For background, I’m a senior in High School planning on applying as a Civil Engineering major. I like the hands-on components of AP Physics and AP Enviro Sci, and I have aspirations to improve our sustainable infrastructure to help create a more “Green” planet.
I used to full on despise math, until my 8th grade math teacher came down from heaven and actually got me to at least be willing to sit down and do it. For me, having a good math teacher and learning environment makes a huge difference, and I may not always do perfect in the class (and I generally don’t understand the late concepts until we review them in the next class) but I can least handle it.
Right now, I am pulling my hair out over AP Calc. I don’t think I’ve ever hated a class this much. I don’t know if it’s because the proctor sucks (which he does), or because I’m stuck at home learning over Zoom, or some other reason, but I cannot stand the thought of learning this level of math at the college level.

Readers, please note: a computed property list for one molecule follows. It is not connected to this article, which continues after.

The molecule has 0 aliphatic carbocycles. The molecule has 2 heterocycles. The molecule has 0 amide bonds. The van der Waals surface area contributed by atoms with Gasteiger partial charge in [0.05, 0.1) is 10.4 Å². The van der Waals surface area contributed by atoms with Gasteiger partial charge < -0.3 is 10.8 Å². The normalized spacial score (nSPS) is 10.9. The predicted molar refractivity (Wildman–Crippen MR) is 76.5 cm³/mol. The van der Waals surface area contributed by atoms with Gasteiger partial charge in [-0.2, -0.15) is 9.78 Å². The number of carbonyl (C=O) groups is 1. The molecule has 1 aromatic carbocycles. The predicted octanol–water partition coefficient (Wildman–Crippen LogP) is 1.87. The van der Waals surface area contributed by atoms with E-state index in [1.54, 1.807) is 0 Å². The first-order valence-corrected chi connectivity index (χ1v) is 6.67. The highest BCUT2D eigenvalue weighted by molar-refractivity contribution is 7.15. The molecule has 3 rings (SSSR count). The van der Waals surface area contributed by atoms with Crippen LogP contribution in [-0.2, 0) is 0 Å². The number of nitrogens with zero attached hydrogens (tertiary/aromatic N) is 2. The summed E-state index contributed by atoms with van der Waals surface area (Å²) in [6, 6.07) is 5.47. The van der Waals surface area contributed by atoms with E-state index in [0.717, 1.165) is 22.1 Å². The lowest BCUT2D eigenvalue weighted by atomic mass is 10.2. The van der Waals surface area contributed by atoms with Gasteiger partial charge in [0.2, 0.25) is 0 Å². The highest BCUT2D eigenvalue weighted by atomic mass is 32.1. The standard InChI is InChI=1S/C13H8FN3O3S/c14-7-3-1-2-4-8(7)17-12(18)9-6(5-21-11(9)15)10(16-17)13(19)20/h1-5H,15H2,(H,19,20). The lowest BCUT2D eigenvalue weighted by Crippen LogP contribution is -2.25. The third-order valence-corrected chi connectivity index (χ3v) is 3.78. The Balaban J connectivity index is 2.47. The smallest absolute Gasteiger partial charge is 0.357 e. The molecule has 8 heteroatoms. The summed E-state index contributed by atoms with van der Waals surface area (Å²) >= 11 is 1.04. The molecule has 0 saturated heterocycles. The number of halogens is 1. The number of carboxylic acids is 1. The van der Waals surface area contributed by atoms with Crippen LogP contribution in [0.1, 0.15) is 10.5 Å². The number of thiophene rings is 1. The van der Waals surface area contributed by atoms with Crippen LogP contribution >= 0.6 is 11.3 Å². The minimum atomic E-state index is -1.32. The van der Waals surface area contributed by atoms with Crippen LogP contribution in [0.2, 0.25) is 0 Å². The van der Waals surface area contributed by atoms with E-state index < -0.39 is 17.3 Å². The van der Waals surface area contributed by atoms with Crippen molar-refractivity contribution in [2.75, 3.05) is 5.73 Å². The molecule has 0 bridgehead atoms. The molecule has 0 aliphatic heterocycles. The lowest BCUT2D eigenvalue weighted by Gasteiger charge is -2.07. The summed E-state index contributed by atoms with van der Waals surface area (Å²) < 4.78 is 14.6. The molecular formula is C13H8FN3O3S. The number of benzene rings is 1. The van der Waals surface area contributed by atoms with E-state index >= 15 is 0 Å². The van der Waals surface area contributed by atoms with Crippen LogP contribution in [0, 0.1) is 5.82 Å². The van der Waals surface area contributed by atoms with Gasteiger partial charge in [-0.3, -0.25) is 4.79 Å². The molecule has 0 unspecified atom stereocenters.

At one level, I’m trying not to dismiss engineering too quickly because I’m having a bad experience. But at the other, it’s not an experience I’d like to repeat especially since I have other career paths that are appealing to me, like environmental science and law. It’s very hard for me to remember that the math is fun when I can apply it to something more tangible, but I’m not looking forward to getting that far.
So basically that basically was a really long way to ask the following question: How extensively will I need to learn higher level math in college, and how much of that will be needed for my career? Those of you who are engineers and didn’t like math, how did you get through it? Was it better to learn it in college than in high school? And finally, what might be some “similar but different” pursuits that are like Civil, but don’t quite have so much math?